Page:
See where this is going? Denying the existence of something on the basis of, ‘I will not believe unless I have evidence for it’ leaves you with solipsism. We believe in the reality of the external world on the basis of our experience of the external world, and we are justified in believing that the external world is real unless we had good evidence to think otherwise. There is no way to prove (empirically or otherwise) that the external world is real, or that the past wasn’t created 2 minutes ago with the appearance of age, and yet we all believe these to be true and are justified in doing so. In the absence of defeating evidence, we are justified in trusting our experience of the external world. In the same way, I think we can know that objective morality exists on the basis of our moral experience. We have access to moral facts about the universe through our moral intuition. Unless we have good reason to distrust our moral experience, we are justified in accepting the reality of the objective moral framework that it presents us with.
4. ‘If morality is objective, then why do some cultures practice female genital mutilation, cannibalism, infanticide, and other atrocities which we, in the West, deem unacceptable?’
There can be two responses given here:
The first response is that even though not all cultures share the exact same moral facts, most embrace the same, underlying moral values. For example, there are certain tribes that practice senicide (authorized killing of the elderly) due to their belief that everyone in the afterlife will continue living on in the same body that they died with. Thus, in order to ensure that those in the afterlife are capable of hunting, swimming, building houses, etc., the elderly are killed before they become too old to take care of themselves. This act is done with the well-being of the elderly in mind. The moral value that we hold in the West- ”The elderly are valuable and must be taken care of”- is also accepted by these tribes, even though their facts are slightly (well, maybe more than slightly) off.
The second response is that some cultures do, in fact, practice certain things that are straight up morally abominable. Cultures that practice infanticide, female circumcision, widow burning, child prostitution, etc. are practicing acts that are repulsive and morally abhorrent. When a man decides to have his 6-year old daughter circumcised or sold into prostitution, that is not a cultural or traditional difference that we should respect and uphold, rather these are atrocities that need to be advocated against and ended. The existence of multiple moral codes does not negate the existence of objective morality. Are we to condone slavery and segregation since they were once allowed under our country’s moral code? Of course not. We condemn those actions, and rightly so.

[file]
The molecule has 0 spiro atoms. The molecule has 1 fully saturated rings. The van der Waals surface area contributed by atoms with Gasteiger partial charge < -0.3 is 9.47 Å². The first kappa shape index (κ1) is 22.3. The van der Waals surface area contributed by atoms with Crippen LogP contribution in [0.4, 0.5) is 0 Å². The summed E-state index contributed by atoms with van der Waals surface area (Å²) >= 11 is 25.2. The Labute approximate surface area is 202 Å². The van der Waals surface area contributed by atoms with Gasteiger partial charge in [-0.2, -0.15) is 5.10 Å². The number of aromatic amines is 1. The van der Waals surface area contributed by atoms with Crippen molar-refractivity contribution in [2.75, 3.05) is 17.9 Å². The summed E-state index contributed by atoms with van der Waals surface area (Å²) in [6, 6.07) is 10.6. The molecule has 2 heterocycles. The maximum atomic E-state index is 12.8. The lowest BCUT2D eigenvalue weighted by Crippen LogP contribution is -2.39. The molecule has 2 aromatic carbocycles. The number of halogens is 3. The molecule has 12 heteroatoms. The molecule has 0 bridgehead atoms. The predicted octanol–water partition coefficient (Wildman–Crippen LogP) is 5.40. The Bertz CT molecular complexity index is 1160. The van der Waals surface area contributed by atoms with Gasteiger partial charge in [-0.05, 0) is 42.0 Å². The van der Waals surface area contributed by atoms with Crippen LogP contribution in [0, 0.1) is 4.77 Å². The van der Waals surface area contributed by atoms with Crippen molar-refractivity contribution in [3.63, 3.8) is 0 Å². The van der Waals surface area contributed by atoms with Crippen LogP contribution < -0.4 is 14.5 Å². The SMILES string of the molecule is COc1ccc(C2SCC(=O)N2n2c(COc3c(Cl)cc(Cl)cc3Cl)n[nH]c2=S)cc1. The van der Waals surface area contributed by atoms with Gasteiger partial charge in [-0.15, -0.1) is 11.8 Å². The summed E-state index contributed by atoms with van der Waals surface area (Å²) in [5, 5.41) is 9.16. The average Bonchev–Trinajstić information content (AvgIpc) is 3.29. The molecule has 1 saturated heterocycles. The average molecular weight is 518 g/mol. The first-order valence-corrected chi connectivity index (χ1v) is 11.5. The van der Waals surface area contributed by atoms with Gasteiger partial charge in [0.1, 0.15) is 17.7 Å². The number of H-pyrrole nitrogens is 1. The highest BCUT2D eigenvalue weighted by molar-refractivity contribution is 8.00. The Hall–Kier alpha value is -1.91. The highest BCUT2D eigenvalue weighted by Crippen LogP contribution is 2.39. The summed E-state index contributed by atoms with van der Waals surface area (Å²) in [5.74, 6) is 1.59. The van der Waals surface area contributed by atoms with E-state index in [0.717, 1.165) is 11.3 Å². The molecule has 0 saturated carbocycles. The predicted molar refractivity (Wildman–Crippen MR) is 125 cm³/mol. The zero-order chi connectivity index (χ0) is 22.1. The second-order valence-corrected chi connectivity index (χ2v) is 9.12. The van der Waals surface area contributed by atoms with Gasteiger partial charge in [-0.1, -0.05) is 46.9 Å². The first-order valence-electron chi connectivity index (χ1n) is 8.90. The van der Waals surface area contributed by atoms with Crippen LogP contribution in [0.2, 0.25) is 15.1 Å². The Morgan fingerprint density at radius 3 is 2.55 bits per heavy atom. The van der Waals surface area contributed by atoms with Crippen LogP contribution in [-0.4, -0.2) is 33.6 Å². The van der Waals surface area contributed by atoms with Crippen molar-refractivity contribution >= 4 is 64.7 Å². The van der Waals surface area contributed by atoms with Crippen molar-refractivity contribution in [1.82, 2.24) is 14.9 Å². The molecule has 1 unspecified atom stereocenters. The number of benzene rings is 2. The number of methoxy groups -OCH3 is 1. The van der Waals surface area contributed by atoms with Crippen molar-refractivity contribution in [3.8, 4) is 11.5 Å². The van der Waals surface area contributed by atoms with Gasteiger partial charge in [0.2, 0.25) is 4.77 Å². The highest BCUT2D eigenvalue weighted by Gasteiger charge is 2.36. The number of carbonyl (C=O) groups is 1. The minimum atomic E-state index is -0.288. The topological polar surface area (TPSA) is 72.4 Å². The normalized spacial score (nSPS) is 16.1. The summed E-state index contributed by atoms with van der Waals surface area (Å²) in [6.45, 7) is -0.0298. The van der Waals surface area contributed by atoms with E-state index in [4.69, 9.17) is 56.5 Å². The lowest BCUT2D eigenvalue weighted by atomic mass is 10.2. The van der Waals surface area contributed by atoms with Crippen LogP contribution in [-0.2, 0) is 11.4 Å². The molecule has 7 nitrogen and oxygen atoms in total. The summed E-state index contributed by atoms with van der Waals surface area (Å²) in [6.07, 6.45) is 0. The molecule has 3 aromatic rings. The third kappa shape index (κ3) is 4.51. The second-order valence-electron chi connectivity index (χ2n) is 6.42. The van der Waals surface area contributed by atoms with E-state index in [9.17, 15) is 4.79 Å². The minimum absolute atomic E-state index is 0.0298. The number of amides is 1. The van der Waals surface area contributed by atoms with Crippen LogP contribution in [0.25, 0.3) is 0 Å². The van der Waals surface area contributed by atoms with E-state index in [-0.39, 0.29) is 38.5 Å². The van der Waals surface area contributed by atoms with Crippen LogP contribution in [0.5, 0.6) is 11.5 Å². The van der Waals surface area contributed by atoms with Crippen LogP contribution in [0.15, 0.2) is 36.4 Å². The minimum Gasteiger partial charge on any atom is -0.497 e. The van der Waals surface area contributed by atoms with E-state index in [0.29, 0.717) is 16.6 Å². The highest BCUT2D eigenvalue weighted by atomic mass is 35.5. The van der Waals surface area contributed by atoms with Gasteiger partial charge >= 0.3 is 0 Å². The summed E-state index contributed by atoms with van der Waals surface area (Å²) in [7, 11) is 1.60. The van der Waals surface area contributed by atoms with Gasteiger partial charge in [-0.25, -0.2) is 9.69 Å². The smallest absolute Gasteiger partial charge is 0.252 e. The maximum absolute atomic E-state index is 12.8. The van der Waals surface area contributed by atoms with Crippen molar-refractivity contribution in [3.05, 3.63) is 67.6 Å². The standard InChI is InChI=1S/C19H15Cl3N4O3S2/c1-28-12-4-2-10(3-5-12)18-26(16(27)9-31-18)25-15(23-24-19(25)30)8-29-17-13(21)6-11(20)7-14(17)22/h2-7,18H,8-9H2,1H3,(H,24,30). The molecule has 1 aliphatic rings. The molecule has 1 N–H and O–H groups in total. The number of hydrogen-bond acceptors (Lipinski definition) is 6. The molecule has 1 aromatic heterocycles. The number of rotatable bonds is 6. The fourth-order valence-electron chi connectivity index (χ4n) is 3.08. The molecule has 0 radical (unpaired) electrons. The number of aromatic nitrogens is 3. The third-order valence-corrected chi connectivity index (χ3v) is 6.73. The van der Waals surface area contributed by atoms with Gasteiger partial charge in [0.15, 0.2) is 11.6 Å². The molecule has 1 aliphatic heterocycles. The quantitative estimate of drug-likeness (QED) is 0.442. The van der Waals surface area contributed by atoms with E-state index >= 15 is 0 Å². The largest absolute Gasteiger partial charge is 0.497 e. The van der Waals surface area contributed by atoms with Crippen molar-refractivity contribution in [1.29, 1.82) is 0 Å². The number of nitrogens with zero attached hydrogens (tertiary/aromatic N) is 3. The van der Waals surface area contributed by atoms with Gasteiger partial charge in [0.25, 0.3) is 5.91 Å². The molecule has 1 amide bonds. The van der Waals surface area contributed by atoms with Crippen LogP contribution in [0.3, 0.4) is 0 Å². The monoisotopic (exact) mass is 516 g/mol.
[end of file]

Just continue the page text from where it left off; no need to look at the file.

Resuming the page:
Take the example of Nazi Germany: the Nazi ideology consented to the slaughter of millions, but their actions were wrong despite them thinking that they were right. Tim Keller summarizes this point succinctly:
The Nazis who exterminated Jews may have claimed that they didn’t feel it was immoral at all. We don’t care. We don’t care if they sincerely felt they were doing a service to humanity. They ought not to have done it. We do not only have moral feelings, but we also have an ineradicable belief that moral standards exist, outside of us, by which our internal moral feelings are evaluated.
Simply because a society practices acts that are contrary to what is moral does not mean that all moral codes are equal. Moral disagreements do not nullify moral truths.
5. ‘But God carried out many atrocities in the Old Testament. He ordered the genocide of the Canaanites.’
For starters, this isn’t really an objection to the moral argument. It does not attack either premise of the argument. It is irrelevant, but let’s entertain this objection for a second. By making a judgment on God’s actions and deeming them immoral, the objector is appealing to a standard of morality that holds true outside of him/herself and transcends barriers of culture, context, time period, and social norms. By doing this, he/she affirms the existence of objective morality! But if the skeptic wants to affirm objective morality after throwing God out the window, then there needs to be an alternate explanation for its basis. If not God, then what is it? The burden is now on the skeptic to provide a naturalistic explanation for the objective moral framework.